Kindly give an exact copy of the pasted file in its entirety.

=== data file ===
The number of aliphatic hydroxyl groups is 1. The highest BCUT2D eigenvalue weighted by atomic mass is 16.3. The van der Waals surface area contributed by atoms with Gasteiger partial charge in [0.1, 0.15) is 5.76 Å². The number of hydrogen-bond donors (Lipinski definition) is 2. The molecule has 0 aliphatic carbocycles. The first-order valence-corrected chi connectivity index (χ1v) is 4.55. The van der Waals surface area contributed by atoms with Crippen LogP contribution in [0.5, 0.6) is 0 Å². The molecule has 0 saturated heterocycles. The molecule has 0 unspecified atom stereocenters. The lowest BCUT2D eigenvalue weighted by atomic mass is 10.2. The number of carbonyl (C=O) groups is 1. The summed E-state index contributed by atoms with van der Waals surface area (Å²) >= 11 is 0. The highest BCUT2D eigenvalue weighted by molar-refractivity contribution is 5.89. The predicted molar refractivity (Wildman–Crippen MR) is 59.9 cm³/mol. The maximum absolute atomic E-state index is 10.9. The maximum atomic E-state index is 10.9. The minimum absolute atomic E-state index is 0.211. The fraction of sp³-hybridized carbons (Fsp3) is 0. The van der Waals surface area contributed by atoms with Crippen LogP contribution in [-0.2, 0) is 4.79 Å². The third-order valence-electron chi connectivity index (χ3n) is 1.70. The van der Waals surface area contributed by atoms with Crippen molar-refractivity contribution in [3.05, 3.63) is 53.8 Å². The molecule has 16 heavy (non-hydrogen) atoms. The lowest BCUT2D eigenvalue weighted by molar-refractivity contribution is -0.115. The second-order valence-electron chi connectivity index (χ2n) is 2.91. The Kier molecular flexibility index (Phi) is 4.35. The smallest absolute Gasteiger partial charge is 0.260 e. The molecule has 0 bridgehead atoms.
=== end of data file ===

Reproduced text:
The number of aliphatic hydroxyl groups is 1. The highest BCUT2D eigenvalue weighted by atomic mass is 16.3. The van der Waals surface area contributed by atoms with Gasteiger partial charge in [0.1, 0.15) is 5.76 Å². The number of hydrogen-bond donors (Lipinski definition) is 2. The molecule has 0 aliphatic carbocycles. The first-order valence-corrected chi connectivity index (χ1v) is 4.55. The van der Waals surface area contributed by atoms with Crippen LogP contribution in [0.5, 0.6) is 0 Å². The molecule has 0 saturated heterocycles. The molecule has 0 unspecified atom stereocenters. The lowest BCUT2D eigenvalue weighted by atomic mass is 10.2. The number of carbonyl (C=O) groups is 1. The summed E-state index contributed by atoms with van der Waals surface area (Å²) >= 11 is 0. The highest BCUT2D eigenvalue weighted by molar-refractivity contribution is 5.89. The predicted molar refractivity (Wildman–Crippen MR) is 59.9 cm³/mol. The maximum absolute atomic E-state index is 10.9. The maximum atomic E-state index is 10.9. The minimum absolute atomic E-state index is 0.211. The fraction of sp³-hybridized carbons (Fsp3) is 0. The van der Waals surface area contributed by atoms with Crippen LogP contribution in [-0.2, 0) is 4.79 Å². The third-order valence-electron chi connectivity index (χ3n) is 1.70. The van der Waals surface area contributed by atoms with Crippen molar-refractivity contribution in [3.05, 3.63) is 53.8 Å². The molecule has 16 heavy (non-hydrogen) atoms. The lowest BCUT2D eigenvalue weighted by molar-refractivity contribution is -0.115. The second-order valence-electron chi connectivity index (χ2n) is 2.91. The Kier molecular flexibility index (Phi) is 4.35. The smallest absolute Gasteiger partial charge is 0.260 e. The molecule has 0 bridgehead atoms.